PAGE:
If you know the story here is where George begins to have second thoughts and doubts of his life and the choices he's made. It is where George begins to finally seek for help from the One person he should have in the first place.

"Dear Father in heaven, I'm not a praying man, but if you're up there and you can hear me, show me the way...show me the way."

George realizes he is worth more dead then alive with his life insurance policy, as he thinks about Mary and the kids. George Bailey is about to jump off the bridge when down from heaven comes Clarence the Angel to save George and renew his life in a dramatic way.

Clarence decides to show George how life would be like if he had never been born, a chance for him to see the world without him in it. He shows George Bailey: his brother Harry drowning as a child, his wife Mary becoming an old maid, no more Building and Loan and everyone living in the slums of Potterville.

George realizes through this trip back in time with Clarence the Angel just how much his life touched others and made an impact in the entire town of Bedford Falls.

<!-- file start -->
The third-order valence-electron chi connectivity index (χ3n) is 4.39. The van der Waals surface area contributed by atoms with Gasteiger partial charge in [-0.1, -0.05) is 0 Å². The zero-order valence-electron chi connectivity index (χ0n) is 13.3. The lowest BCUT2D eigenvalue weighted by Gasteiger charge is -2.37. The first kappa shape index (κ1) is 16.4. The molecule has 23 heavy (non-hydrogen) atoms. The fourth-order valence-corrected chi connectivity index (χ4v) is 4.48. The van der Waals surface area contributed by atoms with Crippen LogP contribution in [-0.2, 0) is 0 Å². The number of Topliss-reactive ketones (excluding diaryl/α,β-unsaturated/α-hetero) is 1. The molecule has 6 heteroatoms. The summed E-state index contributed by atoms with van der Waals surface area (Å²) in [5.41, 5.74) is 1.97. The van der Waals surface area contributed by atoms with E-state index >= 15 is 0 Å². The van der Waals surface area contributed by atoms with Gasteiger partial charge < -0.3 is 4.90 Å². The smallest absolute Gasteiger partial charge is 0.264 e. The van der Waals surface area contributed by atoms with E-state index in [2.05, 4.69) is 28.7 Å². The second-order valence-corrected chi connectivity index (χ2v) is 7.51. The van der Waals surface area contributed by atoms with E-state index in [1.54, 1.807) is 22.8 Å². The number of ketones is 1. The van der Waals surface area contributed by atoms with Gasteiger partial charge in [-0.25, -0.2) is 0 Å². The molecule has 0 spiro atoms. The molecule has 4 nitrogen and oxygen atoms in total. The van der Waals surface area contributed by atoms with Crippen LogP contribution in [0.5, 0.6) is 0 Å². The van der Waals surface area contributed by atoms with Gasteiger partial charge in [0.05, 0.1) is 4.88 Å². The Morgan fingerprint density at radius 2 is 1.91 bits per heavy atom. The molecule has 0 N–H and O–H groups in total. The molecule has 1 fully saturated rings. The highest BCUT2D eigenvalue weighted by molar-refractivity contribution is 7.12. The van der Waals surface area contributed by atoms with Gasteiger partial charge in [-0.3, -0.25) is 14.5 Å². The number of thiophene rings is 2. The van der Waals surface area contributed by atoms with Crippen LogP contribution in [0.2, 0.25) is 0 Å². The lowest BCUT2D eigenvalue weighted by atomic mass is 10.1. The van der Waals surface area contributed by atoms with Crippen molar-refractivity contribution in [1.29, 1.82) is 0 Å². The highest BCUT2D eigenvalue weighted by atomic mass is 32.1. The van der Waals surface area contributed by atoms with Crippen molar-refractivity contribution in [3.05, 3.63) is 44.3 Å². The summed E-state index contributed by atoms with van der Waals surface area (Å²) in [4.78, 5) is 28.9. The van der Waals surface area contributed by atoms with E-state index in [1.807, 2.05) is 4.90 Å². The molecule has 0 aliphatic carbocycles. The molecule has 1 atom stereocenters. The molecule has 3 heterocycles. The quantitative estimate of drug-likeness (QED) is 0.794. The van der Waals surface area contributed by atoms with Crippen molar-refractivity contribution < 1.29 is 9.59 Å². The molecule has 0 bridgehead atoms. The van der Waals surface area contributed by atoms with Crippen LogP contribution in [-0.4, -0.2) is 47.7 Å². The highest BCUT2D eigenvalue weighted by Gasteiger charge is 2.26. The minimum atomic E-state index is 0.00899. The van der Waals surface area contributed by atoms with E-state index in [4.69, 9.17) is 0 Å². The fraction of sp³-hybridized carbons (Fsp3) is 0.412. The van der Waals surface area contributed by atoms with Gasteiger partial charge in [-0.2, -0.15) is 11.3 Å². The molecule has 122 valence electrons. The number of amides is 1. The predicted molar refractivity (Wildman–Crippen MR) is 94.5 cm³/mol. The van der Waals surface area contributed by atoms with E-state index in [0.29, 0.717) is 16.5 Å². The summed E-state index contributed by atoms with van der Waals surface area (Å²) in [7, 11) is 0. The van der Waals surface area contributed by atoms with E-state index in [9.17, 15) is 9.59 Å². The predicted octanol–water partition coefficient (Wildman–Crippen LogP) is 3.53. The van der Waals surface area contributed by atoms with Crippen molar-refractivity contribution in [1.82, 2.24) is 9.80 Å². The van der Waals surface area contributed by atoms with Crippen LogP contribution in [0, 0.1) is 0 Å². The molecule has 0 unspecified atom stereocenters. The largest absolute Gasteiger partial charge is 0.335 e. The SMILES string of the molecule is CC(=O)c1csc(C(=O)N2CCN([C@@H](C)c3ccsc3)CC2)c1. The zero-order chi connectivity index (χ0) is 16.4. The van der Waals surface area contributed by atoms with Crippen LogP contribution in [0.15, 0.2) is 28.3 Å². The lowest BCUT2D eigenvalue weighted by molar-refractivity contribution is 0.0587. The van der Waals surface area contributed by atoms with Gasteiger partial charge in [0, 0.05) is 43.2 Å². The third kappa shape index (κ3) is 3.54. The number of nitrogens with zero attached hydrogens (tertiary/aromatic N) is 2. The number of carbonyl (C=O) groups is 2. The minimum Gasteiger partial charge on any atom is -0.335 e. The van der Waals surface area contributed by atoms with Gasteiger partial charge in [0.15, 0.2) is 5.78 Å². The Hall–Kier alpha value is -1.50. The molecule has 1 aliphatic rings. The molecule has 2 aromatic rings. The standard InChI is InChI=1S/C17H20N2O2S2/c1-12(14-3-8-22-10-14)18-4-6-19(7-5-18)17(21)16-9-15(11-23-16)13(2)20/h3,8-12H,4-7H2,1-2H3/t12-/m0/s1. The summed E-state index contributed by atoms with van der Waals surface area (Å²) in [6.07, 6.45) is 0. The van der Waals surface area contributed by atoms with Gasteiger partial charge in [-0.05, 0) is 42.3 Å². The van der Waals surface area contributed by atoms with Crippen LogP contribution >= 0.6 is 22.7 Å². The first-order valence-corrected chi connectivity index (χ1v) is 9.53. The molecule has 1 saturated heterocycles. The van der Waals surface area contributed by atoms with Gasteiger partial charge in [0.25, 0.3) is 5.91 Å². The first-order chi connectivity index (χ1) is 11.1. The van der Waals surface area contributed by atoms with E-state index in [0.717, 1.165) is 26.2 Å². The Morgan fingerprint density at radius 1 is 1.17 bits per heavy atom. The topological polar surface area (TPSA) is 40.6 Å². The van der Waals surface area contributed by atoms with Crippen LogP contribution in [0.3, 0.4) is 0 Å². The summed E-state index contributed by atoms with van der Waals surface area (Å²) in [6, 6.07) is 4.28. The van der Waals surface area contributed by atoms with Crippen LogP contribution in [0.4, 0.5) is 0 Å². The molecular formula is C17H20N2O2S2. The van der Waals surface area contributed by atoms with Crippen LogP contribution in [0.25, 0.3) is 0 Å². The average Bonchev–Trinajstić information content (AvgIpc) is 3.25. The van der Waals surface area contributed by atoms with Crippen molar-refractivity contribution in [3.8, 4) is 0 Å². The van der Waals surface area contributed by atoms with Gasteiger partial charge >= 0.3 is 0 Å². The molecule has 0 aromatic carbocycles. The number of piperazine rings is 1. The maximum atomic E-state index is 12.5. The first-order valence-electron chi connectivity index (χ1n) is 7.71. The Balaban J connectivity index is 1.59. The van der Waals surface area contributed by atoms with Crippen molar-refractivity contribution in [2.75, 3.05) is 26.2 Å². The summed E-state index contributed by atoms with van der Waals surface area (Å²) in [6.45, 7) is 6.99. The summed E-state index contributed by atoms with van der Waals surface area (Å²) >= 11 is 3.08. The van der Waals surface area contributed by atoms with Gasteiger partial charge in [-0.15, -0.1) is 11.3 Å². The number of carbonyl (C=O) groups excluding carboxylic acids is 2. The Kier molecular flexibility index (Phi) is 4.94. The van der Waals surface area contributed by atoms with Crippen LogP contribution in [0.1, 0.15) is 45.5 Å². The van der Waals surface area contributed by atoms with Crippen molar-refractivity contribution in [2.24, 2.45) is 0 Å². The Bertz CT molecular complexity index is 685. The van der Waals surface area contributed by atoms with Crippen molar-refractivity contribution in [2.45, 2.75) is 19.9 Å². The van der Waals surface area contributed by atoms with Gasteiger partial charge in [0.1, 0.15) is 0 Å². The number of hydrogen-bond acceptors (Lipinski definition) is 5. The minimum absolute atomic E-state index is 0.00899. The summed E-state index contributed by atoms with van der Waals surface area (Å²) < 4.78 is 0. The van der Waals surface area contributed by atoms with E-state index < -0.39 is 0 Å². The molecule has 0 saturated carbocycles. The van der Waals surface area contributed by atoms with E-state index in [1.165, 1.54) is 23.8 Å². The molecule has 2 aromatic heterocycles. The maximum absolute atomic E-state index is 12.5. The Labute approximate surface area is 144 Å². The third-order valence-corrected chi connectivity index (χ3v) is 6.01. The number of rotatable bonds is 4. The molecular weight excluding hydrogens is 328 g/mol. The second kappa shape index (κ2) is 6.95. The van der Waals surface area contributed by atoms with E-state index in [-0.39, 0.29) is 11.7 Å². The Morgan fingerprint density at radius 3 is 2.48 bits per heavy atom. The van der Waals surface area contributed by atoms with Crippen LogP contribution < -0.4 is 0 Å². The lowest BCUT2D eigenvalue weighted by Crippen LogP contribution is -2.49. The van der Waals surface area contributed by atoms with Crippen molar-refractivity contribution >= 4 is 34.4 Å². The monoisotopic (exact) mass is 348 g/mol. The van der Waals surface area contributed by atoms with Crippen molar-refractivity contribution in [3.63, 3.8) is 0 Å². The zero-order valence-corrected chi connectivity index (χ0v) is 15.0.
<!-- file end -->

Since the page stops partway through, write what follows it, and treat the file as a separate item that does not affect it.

"Help me, Clarence, help me. I want to live again!"

When Clarence the Angel brings George back to reality, George suddenly has a different view of his life as Clarence reminds him,

"You see, George, you've really had a wonderful life. Don't you see what a mistake it would be to throw it away?"

 George excitedly runs home with a renewed outlook on life while he runs through the town of Bedford Falls wishing everyone a Merry Christmas. At home is Mary and a crowd of friends gathered to support George Bailey in his time of need. As we are reminded,

"No man is a failure who has friends."

And of course, Clarence the Angel finally gets his wings for helping George Bailey.